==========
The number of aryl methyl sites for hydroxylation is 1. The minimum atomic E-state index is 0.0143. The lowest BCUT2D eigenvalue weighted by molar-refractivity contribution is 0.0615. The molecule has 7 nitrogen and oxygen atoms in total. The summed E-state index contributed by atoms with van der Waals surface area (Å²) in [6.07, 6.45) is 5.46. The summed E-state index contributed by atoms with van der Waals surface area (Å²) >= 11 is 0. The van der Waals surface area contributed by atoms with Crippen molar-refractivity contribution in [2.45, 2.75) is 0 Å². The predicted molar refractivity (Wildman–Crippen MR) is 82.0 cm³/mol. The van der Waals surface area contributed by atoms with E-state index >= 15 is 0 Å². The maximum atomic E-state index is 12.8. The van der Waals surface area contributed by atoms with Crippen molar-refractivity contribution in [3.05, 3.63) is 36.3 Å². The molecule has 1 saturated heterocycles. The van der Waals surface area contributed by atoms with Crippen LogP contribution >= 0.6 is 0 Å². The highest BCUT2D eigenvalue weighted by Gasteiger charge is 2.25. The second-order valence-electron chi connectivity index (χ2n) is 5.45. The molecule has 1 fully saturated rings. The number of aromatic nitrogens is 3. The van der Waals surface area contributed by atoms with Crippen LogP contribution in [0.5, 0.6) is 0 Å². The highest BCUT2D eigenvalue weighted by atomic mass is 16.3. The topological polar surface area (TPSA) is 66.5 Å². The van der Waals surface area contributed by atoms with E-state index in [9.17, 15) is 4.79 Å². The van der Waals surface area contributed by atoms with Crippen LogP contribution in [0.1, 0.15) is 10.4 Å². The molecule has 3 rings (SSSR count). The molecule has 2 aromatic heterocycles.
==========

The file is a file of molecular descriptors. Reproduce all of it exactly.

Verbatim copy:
The number of aryl methyl sites for hydroxylation is 1. The minimum atomic E-state index is 0.0143. The lowest BCUT2D eigenvalue weighted by molar-refractivity contribution is 0.0615. The molecule has 7 nitrogen and oxygen atoms in total. The summed E-state index contributed by atoms with van der Waals surface area (Å²) in [6.07, 6.45) is 5.46. The summed E-state index contributed by atoms with van der Waals surface area (Å²) >= 11 is 0. The van der Waals surface area contributed by atoms with Crippen molar-refractivity contribution in [2.45, 2.75) is 0 Å². The predicted molar refractivity (Wildman–Crippen MR) is 82.0 cm³/mol. The van der Waals surface area contributed by atoms with E-state index >= 15 is 0 Å². The maximum atomic E-state index is 12.8. The van der Waals surface area contributed by atoms with Crippen molar-refractivity contribution in [3.05, 3.63) is 36.3 Å². The molecule has 1 saturated heterocycles. The van der Waals surface area contributed by atoms with Crippen LogP contribution >= 0.6 is 0 Å². The highest BCUT2D eigenvalue weighted by Gasteiger charge is 2.25. The second-order valence-electron chi connectivity index (χ2n) is 5.45. The molecule has 1 fully saturated rings. The number of aromatic nitrogens is 3. The van der Waals surface area contributed by atoms with Crippen LogP contribution in [0.5, 0.6) is 0 Å². The highest BCUT2D eigenvalue weighted by atomic mass is 16.3. The topological polar surface area (TPSA) is 66.5 Å². The van der Waals surface area contributed by atoms with E-state index in [9.17, 15) is 4.79 Å². The van der Waals surface area contributed by atoms with Crippen LogP contribution in [0.1, 0.15) is 10.4 Å². The molecule has 3 rings (SSSR count). The molecule has 2 aromatic heterocycles.